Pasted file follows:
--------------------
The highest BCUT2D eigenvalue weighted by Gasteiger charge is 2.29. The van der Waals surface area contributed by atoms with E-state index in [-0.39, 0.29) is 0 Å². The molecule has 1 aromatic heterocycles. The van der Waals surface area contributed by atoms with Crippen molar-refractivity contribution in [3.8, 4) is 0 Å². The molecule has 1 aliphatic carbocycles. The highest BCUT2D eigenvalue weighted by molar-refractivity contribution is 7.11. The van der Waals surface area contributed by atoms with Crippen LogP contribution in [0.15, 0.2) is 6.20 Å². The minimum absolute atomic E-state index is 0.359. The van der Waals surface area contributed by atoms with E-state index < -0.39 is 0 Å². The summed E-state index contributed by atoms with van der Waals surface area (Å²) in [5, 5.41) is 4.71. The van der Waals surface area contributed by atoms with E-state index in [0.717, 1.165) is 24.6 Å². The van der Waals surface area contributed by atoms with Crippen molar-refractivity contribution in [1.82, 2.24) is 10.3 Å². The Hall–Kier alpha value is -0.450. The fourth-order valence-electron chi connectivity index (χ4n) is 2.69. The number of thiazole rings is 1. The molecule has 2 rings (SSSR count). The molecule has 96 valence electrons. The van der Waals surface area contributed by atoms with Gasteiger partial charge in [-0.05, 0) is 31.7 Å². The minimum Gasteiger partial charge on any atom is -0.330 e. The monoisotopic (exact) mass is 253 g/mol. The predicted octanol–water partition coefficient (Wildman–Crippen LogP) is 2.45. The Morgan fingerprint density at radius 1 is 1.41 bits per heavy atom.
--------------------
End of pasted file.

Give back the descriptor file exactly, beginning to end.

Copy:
The highest BCUT2D eigenvalue weighted by Gasteiger charge is 2.29. The van der Waals surface area contributed by atoms with E-state index in [-0.39, 0.29) is 0 Å². The molecule has 1 aromatic heterocycles. The van der Waals surface area contributed by atoms with Crippen molar-refractivity contribution in [3.8, 4) is 0 Å². The molecule has 1 aliphatic carbocycles. The highest BCUT2D eigenvalue weighted by molar-refractivity contribution is 7.11. The van der Waals surface area contributed by atoms with Crippen LogP contribution in [0.15, 0.2) is 6.20 Å². The minimum absolute atomic E-state index is 0.359. The van der Waals surface area contributed by atoms with E-state index < -0.39 is 0 Å². The summed E-state index contributed by atoms with van der Waals surface area (Å²) in [5, 5.41) is 4.71. The van der Waals surface area contributed by atoms with E-state index in [0.717, 1.165) is 24.6 Å². The van der Waals surface area contributed by atoms with Crippen molar-refractivity contribution in [1.82, 2.24) is 10.3 Å². The Hall–Kier alpha value is -0.450. The fourth-order valence-electron chi connectivity index (χ4n) is 2.69. The number of thiazole rings is 1. The molecule has 2 rings (SSSR count). The molecule has 96 valence electrons. The van der Waals surface area contributed by atoms with Gasteiger partial charge in [-0.05, 0) is 31.7 Å². The minimum Gasteiger partial charge on any atom is -0.330 e. The monoisotopic (exact) mass is 253 g/mol. The predicted octanol–water partition coefficient (Wildman–Crippen LogP) is 2.45. The Morgan fingerprint density at radius 1 is 1.41 bits per heavy atom.